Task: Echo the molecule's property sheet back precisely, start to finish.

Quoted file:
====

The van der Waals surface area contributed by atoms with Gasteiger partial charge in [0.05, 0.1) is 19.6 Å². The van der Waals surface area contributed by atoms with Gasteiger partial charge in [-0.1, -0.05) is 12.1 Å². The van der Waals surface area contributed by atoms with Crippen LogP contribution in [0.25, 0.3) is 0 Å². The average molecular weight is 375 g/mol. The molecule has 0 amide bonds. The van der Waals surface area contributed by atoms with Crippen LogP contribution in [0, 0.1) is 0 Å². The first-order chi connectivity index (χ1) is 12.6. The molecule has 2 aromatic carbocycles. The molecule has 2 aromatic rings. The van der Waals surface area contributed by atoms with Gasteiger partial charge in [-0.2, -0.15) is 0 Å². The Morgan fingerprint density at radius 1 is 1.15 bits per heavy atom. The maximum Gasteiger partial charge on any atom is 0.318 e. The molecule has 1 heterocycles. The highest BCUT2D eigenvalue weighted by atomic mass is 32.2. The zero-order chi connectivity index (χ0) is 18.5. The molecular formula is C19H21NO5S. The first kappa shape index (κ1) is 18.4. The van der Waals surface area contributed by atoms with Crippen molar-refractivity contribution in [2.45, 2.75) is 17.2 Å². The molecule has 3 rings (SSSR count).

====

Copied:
The van der Waals surface area contributed by atoms with Gasteiger partial charge in [0.05, 0.1) is 19.6 Å². The van der Waals surface area contributed by atoms with Gasteiger partial charge in [-0.1, -0.05) is 12.1 Å². The van der Waals surface area contributed by atoms with Crippen LogP contribution in [0.25, 0.3) is 0 Å². The average molecular weight is 375 g/mol. The molecule has 0 amide bonds. The van der Waals surface area contributed by atoms with Crippen LogP contribution in [0, 0.1) is 0 Å². The first-order chi connectivity index (χ1) is 12.6. The molecule has 2 aromatic carbocycles. The molecule has 2 aromatic rings. The van der Waals surface area contributed by atoms with Gasteiger partial charge in [-0.2, -0.15) is 0 Å². The Morgan fingerprint density at radius 1 is 1.15 bits per heavy atom. The maximum Gasteiger partial charge on any atom is 0.318 e. The molecule has 1 heterocycles. The highest BCUT2D eigenvalue weighted by atomic mass is 32.2. The zero-order chi connectivity index (χ0) is 18.5. The molecular formula is C19H21NO5S. The first kappa shape index (κ1) is 18.4. The van der Waals surface area contributed by atoms with Crippen molar-refractivity contribution in [2.45, 2.75) is 17.2 Å². The molecule has 3 rings (SSSR count).